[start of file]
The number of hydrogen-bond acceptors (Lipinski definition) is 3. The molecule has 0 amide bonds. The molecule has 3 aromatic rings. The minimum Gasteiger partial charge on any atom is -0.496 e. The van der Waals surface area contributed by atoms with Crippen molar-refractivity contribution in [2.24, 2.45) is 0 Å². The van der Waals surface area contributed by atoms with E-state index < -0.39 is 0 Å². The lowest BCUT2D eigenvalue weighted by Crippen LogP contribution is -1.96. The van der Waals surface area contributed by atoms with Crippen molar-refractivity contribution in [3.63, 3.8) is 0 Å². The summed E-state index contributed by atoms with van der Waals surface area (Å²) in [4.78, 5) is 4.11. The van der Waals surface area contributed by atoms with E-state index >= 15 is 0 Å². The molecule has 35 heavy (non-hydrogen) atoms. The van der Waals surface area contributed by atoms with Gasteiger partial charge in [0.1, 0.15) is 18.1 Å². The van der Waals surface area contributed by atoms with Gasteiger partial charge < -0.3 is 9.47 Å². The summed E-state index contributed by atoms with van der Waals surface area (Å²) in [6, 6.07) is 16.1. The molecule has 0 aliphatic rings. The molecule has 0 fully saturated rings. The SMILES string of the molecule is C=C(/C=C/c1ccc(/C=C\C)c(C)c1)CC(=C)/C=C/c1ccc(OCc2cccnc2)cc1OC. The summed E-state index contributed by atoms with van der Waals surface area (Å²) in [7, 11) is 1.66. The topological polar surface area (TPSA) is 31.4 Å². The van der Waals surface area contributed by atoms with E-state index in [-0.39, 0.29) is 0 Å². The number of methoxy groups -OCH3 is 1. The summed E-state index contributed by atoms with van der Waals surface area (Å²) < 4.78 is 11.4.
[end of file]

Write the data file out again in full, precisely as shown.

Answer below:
The number of hydrogen-bond acceptors (Lipinski definition) is 3. The molecule has 0 amide bonds. The molecule has 3 aromatic rings. The minimum Gasteiger partial charge on any atom is -0.496 e. The van der Waals surface area contributed by atoms with Crippen molar-refractivity contribution in [2.24, 2.45) is 0 Å². The van der Waals surface area contributed by atoms with E-state index < -0.39 is 0 Å². The lowest BCUT2D eigenvalue weighted by Crippen LogP contribution is -1.96. The van der Waals surface area contributed by atoms with Crippen molar-refractivity contribution in [3.63, 3.8) is 0 Å². The summed E-state index contributed by atoms with van der Waals surface area (Å²) in [4.78, 5) is 4.11. The van der Waals surface area contributed by atoms with E-state index >= 15 is 0 Å². The molecule has 35 heavy (non-hydrogen) atoms. The van der Waals surface area contributed by atoms with Gasteiger partial charge in [0.1, 0.15) is 18.1 Å². The van der Waals surface area contributed by atoms with Gasteiger partial charge < -0.3 is 9.47 Å². The summed E-state index contributed by atoms with van der Waals surface area (Å²) in [6, 6.07) is 16.1. The molecule has 0 aliphatic rings. The molecule has 0 fully saturated rings. The SMILES string of the molecule is C=C(/C=C/c1ccc(/C=C\C)c(C)c1)CC(=C)/C=C/c1ccc(OCc2cccnc2)cc1OC. The summed E-state index contributed by atoms with van der Waals surface area (Å²) in [7, 11) is 1.66. The topological polar surface area (TPSA) is 31.4 Å². The van der Waals surface area contributed by atoms with E-state index in [-0.39, 0.29) is 0 Å². The number of methoxy groups -OCH3 is 1. The summed E-state index contributed by atoms with van der Waals surface area (Å²) < 4.78 is 11.4.